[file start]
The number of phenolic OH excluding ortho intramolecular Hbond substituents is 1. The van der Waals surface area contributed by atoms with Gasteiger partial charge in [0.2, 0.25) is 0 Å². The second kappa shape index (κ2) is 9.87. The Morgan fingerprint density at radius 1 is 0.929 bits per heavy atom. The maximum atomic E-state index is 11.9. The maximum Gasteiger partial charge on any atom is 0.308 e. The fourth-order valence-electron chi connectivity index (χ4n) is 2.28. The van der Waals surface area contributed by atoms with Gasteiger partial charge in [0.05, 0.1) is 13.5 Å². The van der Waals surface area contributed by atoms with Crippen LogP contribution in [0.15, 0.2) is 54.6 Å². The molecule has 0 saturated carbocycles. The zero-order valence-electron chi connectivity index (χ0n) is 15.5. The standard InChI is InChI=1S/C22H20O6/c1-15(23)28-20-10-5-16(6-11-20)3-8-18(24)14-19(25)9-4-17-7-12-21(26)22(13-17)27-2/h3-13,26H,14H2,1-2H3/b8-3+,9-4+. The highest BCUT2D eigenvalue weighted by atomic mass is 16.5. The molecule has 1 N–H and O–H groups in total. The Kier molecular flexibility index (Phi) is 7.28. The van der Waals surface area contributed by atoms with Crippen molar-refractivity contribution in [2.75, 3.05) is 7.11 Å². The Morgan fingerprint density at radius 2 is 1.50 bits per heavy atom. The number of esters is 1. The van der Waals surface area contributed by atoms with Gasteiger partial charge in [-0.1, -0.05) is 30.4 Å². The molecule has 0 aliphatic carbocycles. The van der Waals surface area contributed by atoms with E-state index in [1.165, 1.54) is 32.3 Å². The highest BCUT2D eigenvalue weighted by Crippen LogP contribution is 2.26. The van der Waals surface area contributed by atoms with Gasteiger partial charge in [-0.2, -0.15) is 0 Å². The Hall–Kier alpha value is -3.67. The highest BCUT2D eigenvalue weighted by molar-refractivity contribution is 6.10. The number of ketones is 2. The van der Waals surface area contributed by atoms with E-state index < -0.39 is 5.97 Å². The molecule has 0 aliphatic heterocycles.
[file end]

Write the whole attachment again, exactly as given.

The number of phenolic OH excluding ortho intramolecular Hbond substituents is 1. The van der Waals surface area contributed by atoms with Gasteiger partial charge in [0.2, 0.25) is 0 Å². The second kappa shape index (κ2) is 9.87. The Morgan fingerprint density at radius 1 is 0.929 bits per heavy atom. The maximum atomic E-state index is 11.9. The maximum Gasteiger partial charge on any atom is 0.308 e. The fourth-order valence-electron chi connectivity index (χ4n) is 2.28. The van der Waals surface area contributed by atoms with Gasteiger partial charge in [0.05, 0.1) is 13.5 Å². The van der Waals surface area contributed by atoms with Crippen LogP contribution in [0.15, 0.2) is 54.6 Å². The molecule has 0 saturated carbocycles. The zero-order valence-electron chi connectivity index (χ0n) is 15.5. The standard InChI is InChI=1S/C22H20O6/c1-15(23)28-20-10-5-16(6-11-20)3-8-18(24)14-19(25)9-4-17-7-12-21(26)22(13-17)27-2/h3-13,26H,14H2,1-2H3/b8-3+,9-4+. The highest BCUT2D eigenvalue weighted by atomic mass is 16.5. The molecule has 1 N–H and O–H groups in total. The Kier molecular flexibility index (Phi) is 7.28. The van der Waals surface area contributed by atoms with Crippen molar-refractivity contribution in [2.75, 3.05) is 7.11 Å². The Morgan fingerprint density at radius 2 is 1.50 bits per heavy atom. The number of esters is 1. The van der Waals surface area contributed by atoms with Gasteiger partial charge in [-0.1, -0.05) is 30.4 Å². The molecule has 0 aliphatic carbocycles. The van der Waals surface area contributed by atoms with E-state index in [1.165, 1.54) is 32.3 Å². The highest BCUT2D eigenvalue weighted by Crippen LogP contribution is 2.26. The van der Waals surface area contributed by atoms with Gasteiger partial charge in [-0.2, -0.15) is 0 Å². The Hall–Kier alpha value is -3.67. The highest BCUT2D eigenvalue weighted by molar-refractivity contribution is 6.10. The number of ketones is 2. The van der Waals surface area contributed by atoms with E-state index < -0.39 is 5.97 Å². The molecule has 0 aliphatic heterocycles.